ORDER DENYING CERTIFICATE OF APPEALABILITY Doc. No. 21
Petitioner Ray Anthony Jones filed a petition for a writ of habeas corpus pursuant to 28 U.S.C. § 2254. Petitioner is a California inmate, and he challenged the administrative denial of a parole date. Specifically, Petitioner argued that there was not "some evidence" to support the finding that he currently posed an unreasonable danger to the community.
On February 9, 2010, the Court adopted Findings and Recommendations and denied the petition because "some evidence" supported the California Board of Parole Hearings's denial of a parole date. On February 18, 2010, Petitioner filed a notice of appeal. Petitioner did not request a certificate of appealability because prior to April 22, 2010, no certificate was required. However, in Hayward v. Marshall, 603 F.3d 546, 554 (9th Cir. 2010) (en banc), the Ninth Circuit reversed prior precedent and held that a certificate of appealability will now be required for petitioners who challenge the administrative decision to deny them parole. On February 15, 2011, the Ninth Circuit remanded Petitioner's case to this Court for the limited purpose of granting or denying a certificate of appealability.
A state prisoner seeking a writ of habeas corpus has no absolute entitlement to appeal a district court's denial of his petition, and an appeal is only allowed in certain circumstances. Miller-El v. Cockrell, 537 U.S. 322, 335-36 (2003). The controlling statute is 28 U.S.C. § 2253, which provides as follows:
(a) In a habeas corpus proceeding or a proceeding under section 2255 before a district judge, the final order shall be subject to review, on appeal, by the court of appeals for the circuit in which the proceeding is held. (b) There shall be no right of appeal from a final order in a proceeding to test the validity of a warrant to remove to another district or place for commitment or trial a person charged with a criminal offense against the United States, or to test the validity of such person's detention pending removal proceedings. (c)(1) Unless a circuit justice or judge issues a certificate of appealability, an appeal may not be taken to the court of appeals from--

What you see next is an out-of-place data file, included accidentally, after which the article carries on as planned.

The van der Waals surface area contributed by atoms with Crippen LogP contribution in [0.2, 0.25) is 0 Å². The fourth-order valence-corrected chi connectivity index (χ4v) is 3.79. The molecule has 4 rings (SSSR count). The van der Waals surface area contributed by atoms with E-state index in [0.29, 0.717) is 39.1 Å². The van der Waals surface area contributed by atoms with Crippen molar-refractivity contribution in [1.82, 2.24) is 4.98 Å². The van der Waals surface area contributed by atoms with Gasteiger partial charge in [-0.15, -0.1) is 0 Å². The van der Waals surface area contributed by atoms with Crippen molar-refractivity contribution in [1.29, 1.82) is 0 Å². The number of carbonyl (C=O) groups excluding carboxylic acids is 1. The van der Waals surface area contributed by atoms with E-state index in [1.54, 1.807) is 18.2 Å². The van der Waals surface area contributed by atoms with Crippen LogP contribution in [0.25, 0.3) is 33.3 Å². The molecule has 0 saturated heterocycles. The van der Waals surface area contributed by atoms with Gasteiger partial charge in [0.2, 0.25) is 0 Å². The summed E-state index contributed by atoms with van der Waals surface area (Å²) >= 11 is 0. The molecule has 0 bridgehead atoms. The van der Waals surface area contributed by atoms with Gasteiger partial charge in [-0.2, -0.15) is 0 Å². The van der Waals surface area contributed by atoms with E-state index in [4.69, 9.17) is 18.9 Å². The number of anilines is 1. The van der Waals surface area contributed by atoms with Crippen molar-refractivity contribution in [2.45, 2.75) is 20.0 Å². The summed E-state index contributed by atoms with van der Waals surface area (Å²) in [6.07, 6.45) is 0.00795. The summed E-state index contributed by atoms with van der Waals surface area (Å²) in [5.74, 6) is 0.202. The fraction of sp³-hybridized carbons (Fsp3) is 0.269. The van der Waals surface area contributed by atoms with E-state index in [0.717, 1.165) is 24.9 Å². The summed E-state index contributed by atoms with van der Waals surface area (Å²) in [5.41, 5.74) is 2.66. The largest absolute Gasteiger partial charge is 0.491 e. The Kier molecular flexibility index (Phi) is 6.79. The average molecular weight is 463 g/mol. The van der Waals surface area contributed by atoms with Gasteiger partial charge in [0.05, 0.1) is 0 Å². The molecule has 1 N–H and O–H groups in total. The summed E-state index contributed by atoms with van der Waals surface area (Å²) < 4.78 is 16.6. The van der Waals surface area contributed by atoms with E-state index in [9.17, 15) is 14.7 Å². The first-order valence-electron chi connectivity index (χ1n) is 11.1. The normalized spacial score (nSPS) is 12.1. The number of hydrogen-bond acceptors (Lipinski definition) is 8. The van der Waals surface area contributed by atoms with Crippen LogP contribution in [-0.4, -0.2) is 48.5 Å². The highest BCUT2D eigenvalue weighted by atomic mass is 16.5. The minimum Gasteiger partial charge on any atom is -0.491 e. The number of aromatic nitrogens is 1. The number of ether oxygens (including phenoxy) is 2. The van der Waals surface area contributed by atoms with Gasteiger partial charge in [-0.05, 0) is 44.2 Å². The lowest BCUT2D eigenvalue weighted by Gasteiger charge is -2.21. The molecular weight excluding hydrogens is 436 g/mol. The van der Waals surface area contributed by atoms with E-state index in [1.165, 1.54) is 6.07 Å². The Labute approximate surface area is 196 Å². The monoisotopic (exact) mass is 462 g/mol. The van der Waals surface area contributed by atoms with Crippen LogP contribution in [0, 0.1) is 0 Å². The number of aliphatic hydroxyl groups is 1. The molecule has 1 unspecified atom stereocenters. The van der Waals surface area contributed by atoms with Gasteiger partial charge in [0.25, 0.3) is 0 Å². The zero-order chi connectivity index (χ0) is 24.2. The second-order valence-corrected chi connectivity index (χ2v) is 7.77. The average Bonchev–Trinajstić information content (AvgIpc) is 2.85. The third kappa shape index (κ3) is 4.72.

(A) the final order in a habeas corpus proceeding in which the detention complained of arises out of process issued by a State court; or (B) the final order in a proceeding under section 2255. (2) A certificate of appealability may issue under paragraph (1) only if the applicant has made a substantial showing of the denial of a constitutional right. (3) The certificate of appealability under paragraph (1) shall indicate which specific issue or issues satisfy the showing required by paragraph (2).
If a court denies a habeas petition, a certificate of appealability may only be issued "if jurists of reason could disagree with the district court's resolution of [the] constitutional claims or that jurists could conclude the issues presented are adequate to deserve encouragement to proceed further." Miller-El, 537 U.S. at 327; see Hayward, 603 F.3d at 553. There must be "something more than the absence of frivolity or the existence of mere good faith" to justify the issuance of a certificate of appealability. Miller-El, 537 U.S. at 328; see Hayward, 603 F.3d at 553.
In this action, the Court finds that reasonable jurists would not disagree with this Court's denial of the petition. Based on the evidence, reasonable jurists would not disagree that "some evidence" of Petitioner's current dangerousness supported the denial of a parole date. See Pearson v. Muntz, 606 F.3d 606, 608 (9th Cir. 2010); Hayward, 603 F.3d at 562-63. Also, after Swarthout v. Cooke, ___ U.S.___, ___ S. Ct. ___, 2011 U.S. LEXIS 1067 (Jan. 24, 2011), Petitioner's contention that there was not "some evidence" to support the denial of a parole date is a non-cognizable claim.
Accordingly, the Court hereby DECLINES to issue a certificate of appealability. IT IS SO ORDERED.
CHIEF UNITED STATES DISTRICT JUDGE
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